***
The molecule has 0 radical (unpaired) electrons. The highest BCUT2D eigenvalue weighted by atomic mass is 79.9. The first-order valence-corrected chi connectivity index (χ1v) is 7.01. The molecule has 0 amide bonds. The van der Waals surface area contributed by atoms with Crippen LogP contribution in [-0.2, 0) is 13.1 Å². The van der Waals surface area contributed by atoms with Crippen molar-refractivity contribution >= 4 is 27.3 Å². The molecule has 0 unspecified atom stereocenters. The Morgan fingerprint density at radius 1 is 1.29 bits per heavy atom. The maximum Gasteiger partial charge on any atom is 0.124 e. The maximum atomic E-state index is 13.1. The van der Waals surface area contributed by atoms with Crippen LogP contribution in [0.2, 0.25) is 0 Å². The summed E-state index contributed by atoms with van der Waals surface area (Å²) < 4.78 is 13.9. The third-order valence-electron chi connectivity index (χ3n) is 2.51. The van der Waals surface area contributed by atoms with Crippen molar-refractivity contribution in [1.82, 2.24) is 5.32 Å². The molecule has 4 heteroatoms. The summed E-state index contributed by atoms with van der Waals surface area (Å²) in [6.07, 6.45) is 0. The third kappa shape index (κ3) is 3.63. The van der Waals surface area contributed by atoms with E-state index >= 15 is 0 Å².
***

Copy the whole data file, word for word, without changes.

The molecule has 0 radical (unpaired) electrons. The highest BCUT2D eigenvalue weighted by atomic mass is 79.9. The first-order valence-corrected chi connectivity index (χ1v) is 7.01. The molecule has 0 amide bonds. The van der Waals surface area contributed by atoms with Crippen LogP contribution in [-0.2, 0) is 13.1 Å². The van der Waals surface area contributed by atoms with Crippen molar-refractivity contribution >= 4 is 27.3 Å². The molecule has 0 unspecified atom stereocenters. The Morgan fingerprint density at radius 1 is 1.29 bits per heavy atom. The maximum Gasteiger partial charge on any atom is 0.124 e. The maximum atomic E-state index is 13.1. The van der Waals surface area contributed by atoms with Crippen LogP contribution in [0.2, 0.25) is 0 Å². The summed E-state index contributed by atoms with van der Waals surface area (Å²) < 4.78 is 13.9. The third-order valence-electron chi connectivity index (χ3n) is 2.51. The van der Waals surface area contributed by atoms with Crippen molar-refractivity contribution in [1.82, 2.24) is 5.32 Å². The molecule has 4 heteroatoms. The summed E-state index contributed by atoms with van der Waals surface area (Å²) in [6.07, 6.45) is 0. The third kappa shape index (κ3) is 3.63. The van der Waals surface area contributed by atoms with E-state index >= 15 is 0 Å².